Fall Lawn Care

As the summer months wind to a close, our lawns are often overlooked. Many of us turn our attention towards the changing leaves and allow our yards to grow unruly as they are overshadowed by vibrant shades of red and orange. While it’s easy to slip into the mindset that our lawns will soon be covered by snow and no longer require our attention, fall is actually a very important season for lawn care! Before your yard is enveloped by the cold blanket of winter, provide the care it needs for a beautiful yard next season.


Proper mowing practice is a key component to fall lawn care. It not only keeps grass looking tidy now, but gives you a head start for spring. While it is best to let your grass grow a touch longer during the heat of summer, we recommend maintaining your yard at or just below 2.5” from now till snowfall. When long grass is buried beneath snow it quickly flattens and dies creating a thick layer of thatch that you'll have to clean up come spring.

Another important piece to the fall lawn care puzzle is weed control. Believe it or not, the best way to control weeds isn't with chemicals or treatments, it is simply encouraging a thick carpet of grass! When the lawn is full of lush, vigorous grass, weeds are much less likely to emerge. If you do have a weedy yard, fall is the best time to apply a post-emergent broadleaf herbicide to kill off any unwanted plants and get to growing that thick sea of green next season.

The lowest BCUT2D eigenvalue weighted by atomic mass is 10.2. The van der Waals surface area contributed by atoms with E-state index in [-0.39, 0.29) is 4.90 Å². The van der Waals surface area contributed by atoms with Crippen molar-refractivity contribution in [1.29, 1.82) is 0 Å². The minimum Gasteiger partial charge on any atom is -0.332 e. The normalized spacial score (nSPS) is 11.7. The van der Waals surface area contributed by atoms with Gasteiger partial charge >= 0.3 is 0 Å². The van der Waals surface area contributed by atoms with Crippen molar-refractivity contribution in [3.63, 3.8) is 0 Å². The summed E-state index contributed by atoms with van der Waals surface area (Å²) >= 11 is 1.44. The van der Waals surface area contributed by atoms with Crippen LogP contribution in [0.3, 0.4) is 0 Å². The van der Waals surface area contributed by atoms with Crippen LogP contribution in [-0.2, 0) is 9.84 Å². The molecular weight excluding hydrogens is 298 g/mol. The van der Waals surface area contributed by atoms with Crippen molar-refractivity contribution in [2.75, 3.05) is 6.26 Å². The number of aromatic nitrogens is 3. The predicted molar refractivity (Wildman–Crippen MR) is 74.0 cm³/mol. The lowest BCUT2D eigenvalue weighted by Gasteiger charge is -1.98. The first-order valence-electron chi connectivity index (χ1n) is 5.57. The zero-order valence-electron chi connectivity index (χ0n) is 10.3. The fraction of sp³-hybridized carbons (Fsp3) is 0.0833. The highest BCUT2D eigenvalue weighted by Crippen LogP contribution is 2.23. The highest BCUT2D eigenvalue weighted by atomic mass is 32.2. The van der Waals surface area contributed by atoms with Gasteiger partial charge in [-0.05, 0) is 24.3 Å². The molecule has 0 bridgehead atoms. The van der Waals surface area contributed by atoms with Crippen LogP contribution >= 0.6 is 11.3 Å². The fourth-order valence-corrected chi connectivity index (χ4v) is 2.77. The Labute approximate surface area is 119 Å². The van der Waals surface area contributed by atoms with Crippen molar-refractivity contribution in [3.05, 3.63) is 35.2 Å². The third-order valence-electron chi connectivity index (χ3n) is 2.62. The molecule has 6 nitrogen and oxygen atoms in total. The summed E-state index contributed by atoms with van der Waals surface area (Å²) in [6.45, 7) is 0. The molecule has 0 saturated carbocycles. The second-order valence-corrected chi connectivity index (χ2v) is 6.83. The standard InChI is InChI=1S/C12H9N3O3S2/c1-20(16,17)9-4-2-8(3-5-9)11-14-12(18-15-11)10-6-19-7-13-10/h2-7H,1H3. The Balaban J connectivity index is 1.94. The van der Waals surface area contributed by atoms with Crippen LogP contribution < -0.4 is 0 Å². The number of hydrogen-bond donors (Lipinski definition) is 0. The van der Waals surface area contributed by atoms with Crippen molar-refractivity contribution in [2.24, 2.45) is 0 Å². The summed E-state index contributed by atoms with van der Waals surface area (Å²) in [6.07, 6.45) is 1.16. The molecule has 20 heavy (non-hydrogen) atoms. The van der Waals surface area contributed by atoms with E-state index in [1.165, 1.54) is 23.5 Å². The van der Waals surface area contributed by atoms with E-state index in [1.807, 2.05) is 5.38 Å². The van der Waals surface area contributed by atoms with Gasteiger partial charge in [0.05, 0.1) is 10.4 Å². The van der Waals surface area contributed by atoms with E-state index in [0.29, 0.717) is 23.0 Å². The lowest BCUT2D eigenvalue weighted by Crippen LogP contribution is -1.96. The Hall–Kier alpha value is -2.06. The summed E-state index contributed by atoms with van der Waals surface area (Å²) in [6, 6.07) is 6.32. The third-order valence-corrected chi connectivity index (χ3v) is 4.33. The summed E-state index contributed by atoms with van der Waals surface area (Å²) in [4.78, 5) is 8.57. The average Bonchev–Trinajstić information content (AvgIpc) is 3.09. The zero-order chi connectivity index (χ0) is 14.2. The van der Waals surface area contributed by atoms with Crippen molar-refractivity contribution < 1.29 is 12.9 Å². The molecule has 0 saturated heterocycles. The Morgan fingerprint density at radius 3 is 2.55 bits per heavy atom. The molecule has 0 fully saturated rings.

We can encourage thicker turf by sowing seeds in barren spots, over seeding and fertilizing – all of which are best done between September and November. When filling a bald spot of your yard, it is important to first select the correct species of grass for your yard, remember to keep the soil evenly moist and refrain from disturbing the seedlings as they establish. Overseeding is another great way to give a tired lawn a bit of a facelift. After prepping your yard and soil, broadcast seed with a spreader for even coverage.

Fall is also a great time to address compacted soil and thatch, both of which can inhibit vigorous lawn growth. Thatch is a tangled matt of living and dead plant material that lies on the soil surface. While this dead material can provide nutrients as it decomposes, it can also harbor problematic insects and disease. Highly trafficked lawns often experience compaction which slows the movement of water, nutrients and oxygen in the soil structure. Aervating and dethatching can be performed by your local landscape and lawn experts and should be considered annually for yards that see alot of use.

If you have questions about how to best care for your lawn this fall, stop by and chat with our expert staff.